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The likely downfall of Bashar al-Assad could open new and dangerous fronts for its southern neighbour Israel, experts say, even if it weakens Hezbollah, the Syrian president's Lebanese ally.
While nobody can predict when or how Assad's regime could crumble, such a scenario "would dramatically affect Israel," a senior security official speaking on condition of anonymity told AFP.
"Until now, the border with Syria has been the quietest of all our borders," he said.
The Syrians "took care to secure it, and focused their terrorist energy on their proxy, Hezbollah," the powerful Shiite group against which Israel fought a devastating 2006 war.
Bulgaria said on Tuesday that Hezbollah was behind a deadly July bus bomb attack in the country that killed five Israeli tourists and one Bulgarian.
Interior Minister Tsvetan Tsvetanov told reporters investigators that two people involved in the attack "belonged to the military wing of Hezbollah."
Israeli Prime Minister Benjamin Netanyahu said the Bulgarian finding should push the EU to draw the "necessary conclusions" about the Shiite group, a reference to Israel's longstanding demand that it be placed on a terror watch list.
It "was an attack on European soil, against a member state of the European Union," he said. "We hope that the Europeans will draw the necessary conclusions about the true nature of Hezbollah."
He said it was "one in a series of terror attacks planned and carried out by Hezbollah and Iran," adding that the two Shiite forces supported "the murderous... regime in Syria."
Tehran denies any involvement in the Burgas attack.
Referring to an Israeli air strike inside Syria, the security official said that the Jewish state, along with Syria's neighbours and many Western nations, was concerned that Damascus's chemical weapons could fall into Hezbollah's hands.
"That is a red line I don't see Israel letting them cross," he said.
Last Wednesday's air strike targeted a military complex near Damascus a US official said contained surface-to-air missiles and an adjacent military complex believed to house chemical agents.
Damascus blamed Israel and has threatened to retaliate, and Syria's close ally Iran warned the attack would have "grave consequences."
Israel remained tight-lipped on the topic till Sunday, when Defence Minister Ehud Barak hinted at Israeli responsibility.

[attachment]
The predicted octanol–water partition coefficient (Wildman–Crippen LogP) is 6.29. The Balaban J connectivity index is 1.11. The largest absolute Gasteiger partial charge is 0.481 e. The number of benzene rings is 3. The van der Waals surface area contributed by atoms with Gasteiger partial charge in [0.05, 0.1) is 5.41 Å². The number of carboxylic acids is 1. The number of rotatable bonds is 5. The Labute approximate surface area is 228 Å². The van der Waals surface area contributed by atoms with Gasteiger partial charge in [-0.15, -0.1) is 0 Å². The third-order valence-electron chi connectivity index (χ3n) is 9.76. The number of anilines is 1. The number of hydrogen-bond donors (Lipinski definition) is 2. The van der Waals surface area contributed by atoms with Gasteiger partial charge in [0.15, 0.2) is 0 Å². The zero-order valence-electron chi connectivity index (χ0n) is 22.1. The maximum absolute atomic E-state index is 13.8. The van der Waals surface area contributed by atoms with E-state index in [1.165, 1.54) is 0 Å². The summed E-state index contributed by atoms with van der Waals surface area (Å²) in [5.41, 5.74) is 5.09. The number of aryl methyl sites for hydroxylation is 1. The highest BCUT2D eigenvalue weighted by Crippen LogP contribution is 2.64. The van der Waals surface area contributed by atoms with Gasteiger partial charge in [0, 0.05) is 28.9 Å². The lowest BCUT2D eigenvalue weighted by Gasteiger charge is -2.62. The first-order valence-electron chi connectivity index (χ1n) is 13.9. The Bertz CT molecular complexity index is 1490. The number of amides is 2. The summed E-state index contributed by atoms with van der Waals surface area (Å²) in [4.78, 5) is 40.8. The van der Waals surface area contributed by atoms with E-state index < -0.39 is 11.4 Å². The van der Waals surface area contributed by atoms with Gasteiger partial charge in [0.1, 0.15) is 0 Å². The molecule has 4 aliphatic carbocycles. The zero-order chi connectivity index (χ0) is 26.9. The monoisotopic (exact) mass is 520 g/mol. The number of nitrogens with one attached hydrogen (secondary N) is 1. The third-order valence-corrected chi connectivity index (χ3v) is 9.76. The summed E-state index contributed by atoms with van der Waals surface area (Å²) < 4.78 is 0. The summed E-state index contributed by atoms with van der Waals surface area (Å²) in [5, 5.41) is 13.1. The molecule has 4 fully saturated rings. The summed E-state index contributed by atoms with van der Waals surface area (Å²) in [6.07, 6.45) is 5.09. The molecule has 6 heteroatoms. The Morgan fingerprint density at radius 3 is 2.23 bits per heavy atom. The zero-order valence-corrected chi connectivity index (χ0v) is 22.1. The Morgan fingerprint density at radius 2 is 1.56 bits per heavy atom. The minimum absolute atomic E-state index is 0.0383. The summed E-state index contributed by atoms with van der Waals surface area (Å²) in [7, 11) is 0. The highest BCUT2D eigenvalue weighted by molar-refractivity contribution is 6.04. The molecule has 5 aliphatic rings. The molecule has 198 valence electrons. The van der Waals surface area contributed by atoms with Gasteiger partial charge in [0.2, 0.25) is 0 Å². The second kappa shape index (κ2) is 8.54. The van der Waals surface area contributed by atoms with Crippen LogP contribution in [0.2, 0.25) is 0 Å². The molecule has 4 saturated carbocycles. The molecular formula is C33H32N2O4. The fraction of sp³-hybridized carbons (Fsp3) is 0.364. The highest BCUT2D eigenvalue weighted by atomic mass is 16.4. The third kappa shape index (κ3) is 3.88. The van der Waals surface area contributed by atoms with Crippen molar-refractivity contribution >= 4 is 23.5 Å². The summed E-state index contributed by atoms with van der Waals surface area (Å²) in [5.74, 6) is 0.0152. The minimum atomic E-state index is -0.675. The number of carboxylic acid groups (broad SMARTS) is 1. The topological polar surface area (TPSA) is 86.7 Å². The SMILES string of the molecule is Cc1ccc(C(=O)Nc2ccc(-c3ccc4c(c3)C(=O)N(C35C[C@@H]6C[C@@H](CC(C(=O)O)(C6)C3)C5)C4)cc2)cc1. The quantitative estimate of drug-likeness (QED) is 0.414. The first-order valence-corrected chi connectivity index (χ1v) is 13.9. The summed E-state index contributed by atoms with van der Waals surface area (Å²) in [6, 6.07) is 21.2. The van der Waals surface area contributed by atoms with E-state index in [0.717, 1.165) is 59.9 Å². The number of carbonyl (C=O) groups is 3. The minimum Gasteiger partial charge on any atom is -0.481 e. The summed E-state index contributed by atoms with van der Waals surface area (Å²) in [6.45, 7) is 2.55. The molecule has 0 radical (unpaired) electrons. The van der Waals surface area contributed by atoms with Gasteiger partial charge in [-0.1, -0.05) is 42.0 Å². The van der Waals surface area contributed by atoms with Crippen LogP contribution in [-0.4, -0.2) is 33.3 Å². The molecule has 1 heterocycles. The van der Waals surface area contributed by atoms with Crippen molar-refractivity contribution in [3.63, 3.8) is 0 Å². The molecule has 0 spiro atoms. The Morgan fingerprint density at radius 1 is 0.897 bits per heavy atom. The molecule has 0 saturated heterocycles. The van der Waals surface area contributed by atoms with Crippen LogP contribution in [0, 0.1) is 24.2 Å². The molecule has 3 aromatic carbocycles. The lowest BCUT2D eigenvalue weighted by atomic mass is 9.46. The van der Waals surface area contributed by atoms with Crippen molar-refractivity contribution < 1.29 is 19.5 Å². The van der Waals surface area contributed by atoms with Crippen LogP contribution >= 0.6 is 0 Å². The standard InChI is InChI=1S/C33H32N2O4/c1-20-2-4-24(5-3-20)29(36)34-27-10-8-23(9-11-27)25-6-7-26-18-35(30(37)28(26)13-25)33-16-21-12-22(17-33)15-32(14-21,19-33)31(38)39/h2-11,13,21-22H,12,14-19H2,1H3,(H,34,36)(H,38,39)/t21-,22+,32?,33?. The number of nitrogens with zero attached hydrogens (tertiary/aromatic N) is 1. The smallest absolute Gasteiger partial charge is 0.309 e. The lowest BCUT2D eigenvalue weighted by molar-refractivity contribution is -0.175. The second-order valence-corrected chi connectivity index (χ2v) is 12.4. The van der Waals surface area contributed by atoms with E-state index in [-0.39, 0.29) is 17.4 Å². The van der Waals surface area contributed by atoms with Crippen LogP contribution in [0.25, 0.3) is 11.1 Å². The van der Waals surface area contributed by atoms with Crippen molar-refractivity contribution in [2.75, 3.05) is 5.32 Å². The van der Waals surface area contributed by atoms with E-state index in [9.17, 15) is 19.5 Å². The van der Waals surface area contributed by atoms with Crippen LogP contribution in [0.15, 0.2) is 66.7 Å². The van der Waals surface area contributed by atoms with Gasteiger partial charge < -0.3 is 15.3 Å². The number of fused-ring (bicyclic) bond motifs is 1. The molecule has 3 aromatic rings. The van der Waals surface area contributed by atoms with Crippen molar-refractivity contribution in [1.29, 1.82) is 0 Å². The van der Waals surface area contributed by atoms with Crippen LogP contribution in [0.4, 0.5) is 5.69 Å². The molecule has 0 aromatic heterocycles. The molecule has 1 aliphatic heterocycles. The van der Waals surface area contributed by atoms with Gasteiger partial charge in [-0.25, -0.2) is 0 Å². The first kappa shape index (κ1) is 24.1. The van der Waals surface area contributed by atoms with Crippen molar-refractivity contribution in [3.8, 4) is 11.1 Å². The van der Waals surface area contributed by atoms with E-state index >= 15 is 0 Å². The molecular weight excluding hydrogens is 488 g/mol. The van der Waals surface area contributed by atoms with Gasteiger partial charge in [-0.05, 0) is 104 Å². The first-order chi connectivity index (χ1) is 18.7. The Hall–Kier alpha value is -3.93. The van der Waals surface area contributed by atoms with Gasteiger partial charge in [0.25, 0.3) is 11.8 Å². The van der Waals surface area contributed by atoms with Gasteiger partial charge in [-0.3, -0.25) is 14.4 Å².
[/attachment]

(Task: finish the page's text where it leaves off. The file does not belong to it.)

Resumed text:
"It's another proof that when we say something we mean it," Barak told reporters at a security conference in Germany.
"We say that we don't think that it should be allowable to bring advanced weapon systems into Lebanon, the Hezbollah, from Syria, when Assad falls."
In a July interview, Barak was more explicit about what Israel perceived as a threat serious enough to justify Israeli military intervention, saying it believed Hezbollah would try to lay its hands on Syria's advanced anti-aircraft systems, surface-to-surface missiles "or elements of chemical weapons."
"I've ordered the army to prepare in such a way that if situations arise that will force us to consider action, we will be able to consider it," Barak said at the time.
According to former head of intelligence at Israel's Mossad spy service, Amnon Sofrin, while jihadist groups active in Syria could "take take advantage of the situation and operate against Israel," at this stage it is only Hezbollah that could mount chemical warheads on long-range missiles in their possession.
To deal with threats on the ground, Israel is upgrading the old security fence along its armistice line with Syria, and work is expected to be completed by the end of the year.
The new fence will be similar to one Israel has nearly completed on its Egyptian frontier. On the northern front, Israel is also considering declaring a buffer zone on the Syrian side of the fence, to prevent enemies from approaching.
Sofrin said there was also a danger that Assad might strike out at Israel in the final throes of his regime, bequeathing to Hezbollah "capability to hit Israel very bad."
But along with the concern over what the future instability within Syria may hold for Israel, Assad's eventual downfall would deal a "serious, though not lethal blow to Hezbollah," which Israel considers a threat more grave than various militant groups active in Syria, the senior security official told AFP.
"There is no doubt that the very falling of this central link in the Iranian array is a blow to Iran and Hezbollah, and something Iran is doing everything to prevent."